A houseful of guinea pigs

March 5, 2011

I love having kids. You can experiment on ’em.

Dinner tonight included three things I was making for the first time, and one I just kinda winged it on the recipe. I heard no complaints.

Any dinner that begins with short ribs is well on the way to being good...

We have had short ribs in tomato ragu with lots of paprika; ricotta gnocchi; and carrot croquettes with yogurt. And macaroni and cheese for son-in-law. And then we had ricotta fritters with Mexican chocolate sauce. And apple crisp with creme fraiche.

That was after the chicken and shrimp enchiladas for lunch.It is marginally possible they may be sorry to see me go.

The homemade ricotta I brought up here with me finally got put to good use. I had found a Food 52 recipe for ricotta fritters, and thought that was worth trying. That did away with about a third of what I had. So I turned to the trusty interwebs, found a recipe, and made ricotta gnocchi.

The ricotta fritters needed help. The recipe called for baking powder. One of the consequences of cooking in the kitchen of a gluten-free daughter is there ain’t no baking powder. So I went without it; consequently the fritters were a bit leaden. She also didn’t have oranges, to zest, or cloves, so I went without that, too. And they called for salt, and I had just used the last of same. And consequently, they were a bit bland.

But they assuredly hold promise. To make — take a cup of ricotta, a half-cup of flour (I used gluten free); a quarter-cup sugar, two beaten eggs, a pinch of cloves, some orange zest if you have it. Squish all that up together. The only way I see to do it is with your hands; I could do it with Miz Scarlett, but she ain’t up here. Refrigerate that for an hour or four.

 Meanwhile, make you some Mexican chocolate sauce, thusly:

  • 1/2 cup semi-sweet chocolate, grated or chopped
  • 1/4 cup heavy cream
  • 1/2 tsp vanilla
  • 1/2 teaspoon cinnamon
  • 1/4 teaspoon cayenne

Combine the chcolate and cream in a small, heavy saucepan and put over low heat, stirring occasionally, until chocolate melts. Remove from heat and whisk in vanilla, cinnamon and cayenne. Keep warm until time to serve.

It’s astounding what cayenne does to chocolate. It’s marvelous.

Word of warning. When you go to fry these fritters, go toward the low side of medium high. They’ll burn on you in a heartbeat.With some baking powder, and the appropriate aromatics, these would be kickass. As it is, the chocolate is in Sweet Baby Jesus territory.Gnocchi. I’m kinda proud. It was pretty good!

While we’re on the ricotta subject, this gnocchi was pretty impressive for a first attempt. I’ll season it a bit next time out. Roughly, this was:

  • 2 cups ricotta (mine, being the homemade variety, was significantly drier and firmer than the grocery variety)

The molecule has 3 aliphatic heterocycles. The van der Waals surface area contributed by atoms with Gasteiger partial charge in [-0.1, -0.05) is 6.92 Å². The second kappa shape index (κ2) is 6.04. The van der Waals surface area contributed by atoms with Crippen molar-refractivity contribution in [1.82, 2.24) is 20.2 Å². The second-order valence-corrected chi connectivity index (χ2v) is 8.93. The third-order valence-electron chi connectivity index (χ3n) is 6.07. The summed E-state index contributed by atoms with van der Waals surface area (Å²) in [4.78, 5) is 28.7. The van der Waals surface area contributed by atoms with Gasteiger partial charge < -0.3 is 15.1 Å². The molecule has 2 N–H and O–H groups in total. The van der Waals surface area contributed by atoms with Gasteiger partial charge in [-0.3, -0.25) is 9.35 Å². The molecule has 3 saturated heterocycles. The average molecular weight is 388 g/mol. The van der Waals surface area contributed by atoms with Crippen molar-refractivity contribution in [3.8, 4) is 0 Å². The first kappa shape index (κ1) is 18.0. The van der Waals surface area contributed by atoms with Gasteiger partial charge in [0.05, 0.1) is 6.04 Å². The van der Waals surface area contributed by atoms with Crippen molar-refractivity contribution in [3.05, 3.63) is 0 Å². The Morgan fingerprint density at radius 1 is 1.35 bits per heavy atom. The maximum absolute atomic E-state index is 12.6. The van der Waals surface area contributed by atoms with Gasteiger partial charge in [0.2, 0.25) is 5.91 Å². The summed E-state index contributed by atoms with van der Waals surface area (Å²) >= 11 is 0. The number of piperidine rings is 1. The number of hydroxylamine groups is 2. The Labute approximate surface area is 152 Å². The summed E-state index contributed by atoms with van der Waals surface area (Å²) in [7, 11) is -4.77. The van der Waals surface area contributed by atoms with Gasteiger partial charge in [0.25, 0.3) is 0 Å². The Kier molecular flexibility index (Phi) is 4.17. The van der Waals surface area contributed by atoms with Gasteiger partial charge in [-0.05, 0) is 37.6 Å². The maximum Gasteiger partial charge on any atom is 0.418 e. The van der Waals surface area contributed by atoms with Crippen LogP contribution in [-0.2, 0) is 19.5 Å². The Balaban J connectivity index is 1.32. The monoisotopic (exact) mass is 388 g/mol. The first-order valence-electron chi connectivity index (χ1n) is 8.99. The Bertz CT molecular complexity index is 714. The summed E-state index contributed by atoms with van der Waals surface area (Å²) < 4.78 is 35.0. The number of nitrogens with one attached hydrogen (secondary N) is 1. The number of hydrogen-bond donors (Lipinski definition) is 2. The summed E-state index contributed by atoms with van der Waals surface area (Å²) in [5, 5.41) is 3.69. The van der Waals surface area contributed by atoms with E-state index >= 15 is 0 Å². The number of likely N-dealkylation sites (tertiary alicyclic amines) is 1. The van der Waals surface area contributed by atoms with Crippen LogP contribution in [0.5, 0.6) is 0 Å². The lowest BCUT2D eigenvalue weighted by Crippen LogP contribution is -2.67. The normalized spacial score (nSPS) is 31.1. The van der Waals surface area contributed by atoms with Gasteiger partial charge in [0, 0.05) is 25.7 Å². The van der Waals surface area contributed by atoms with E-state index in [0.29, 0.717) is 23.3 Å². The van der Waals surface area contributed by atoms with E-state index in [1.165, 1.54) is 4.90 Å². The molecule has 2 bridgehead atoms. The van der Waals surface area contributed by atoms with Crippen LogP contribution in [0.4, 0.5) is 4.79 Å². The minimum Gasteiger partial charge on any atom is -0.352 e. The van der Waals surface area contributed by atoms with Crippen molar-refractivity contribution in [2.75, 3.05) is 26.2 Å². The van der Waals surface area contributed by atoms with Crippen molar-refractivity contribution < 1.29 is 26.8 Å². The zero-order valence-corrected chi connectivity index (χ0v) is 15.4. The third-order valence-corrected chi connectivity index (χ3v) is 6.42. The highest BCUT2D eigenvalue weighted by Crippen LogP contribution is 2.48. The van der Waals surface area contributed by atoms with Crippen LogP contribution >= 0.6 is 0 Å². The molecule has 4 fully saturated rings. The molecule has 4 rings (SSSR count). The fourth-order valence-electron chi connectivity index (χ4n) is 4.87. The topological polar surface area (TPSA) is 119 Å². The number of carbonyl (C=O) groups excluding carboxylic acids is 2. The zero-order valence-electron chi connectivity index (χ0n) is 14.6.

• approx. 1 cup flour (I used gluten-free, for Child B)
  • 1/2 cup grated hard cheese of your choice (I used Gran Queso, because it was what I had, and I’ll double the amount next time)
  • 1 egg, beaten
  • 1/2 stick butter, melted

Moosh it all together with your hands, adding flour as needed to make it the consistency of thick sugar cookie dough. Pinch off teaspoon=sized lumps, and roll into balls. Use your fingertip or a knuckle to make an indention in each. Chill until ready to cook. To cook, bring a big pot of water to a boil, and drop in gnocchi, not crowding the pot. They’ll sink. Once they rise back to the top of the water, cook for four minutes, then lift out with a slotted spoon.

They were good with the tomato ragu from the short ribs. Would be awesome with some pesto or some marinara sauce. That’s on my next weekend kitchen adventure.

The carrot croquettes were an as-close-as-I-can-get to a Food 52 recipe. Boil or steam the carrots until they’re nice and tender. Drain and mash them. Add a couple tablespoonsful of Greek yogurt, and healthy portions of coriander, cumin, chopped cilantro, and minced green onions, with panko bread crumbs to make it a decent doughy consistency. Pat out into patties, dredge in panko, and fry in hot-hot-hot oil until crispy.

And here’s the tip-o-the-week for those of you who are cooking gluten free. Crushed Rice Krispies make a phenomenal sub for panko. Seriously. I’m just sayin’.

And with that, I’m bidding you and y’mama ‘n ’em a good evening, because my granddaughter is about through with her dinner, and I need to get my last evening’s snuggle in before I have to leave here tomorrow. Y’all enjoy. 

 

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One Response to “A houseful of guinea pigs”

  1. Kath the Cook Says:

    Congrats on the new grandbaby! Looking thru your older posts – what does PJF stand for? Do they have a web site? thinking about trying to make duck confit and need some duck. Also found a reply from you from one of my old comments. here’s the link to my orange cake that you were interested in. best – Kath the Cook

    http://www.foodnetwork.com/recipes/paula-deen/orange-brownies-recipe/index.html

    Thanks for the link, Kath…will have to try that. PJF is Petit Jean Farms — local organic farmer/rancher, doesn’t ship out, sells from Russellville to Little Rock, Conway to Hot Springs, so just regionally. Your best bet for duck sourcing is D’Artagnan (www.dartagnan.com). Let me hear how the confit turns out!


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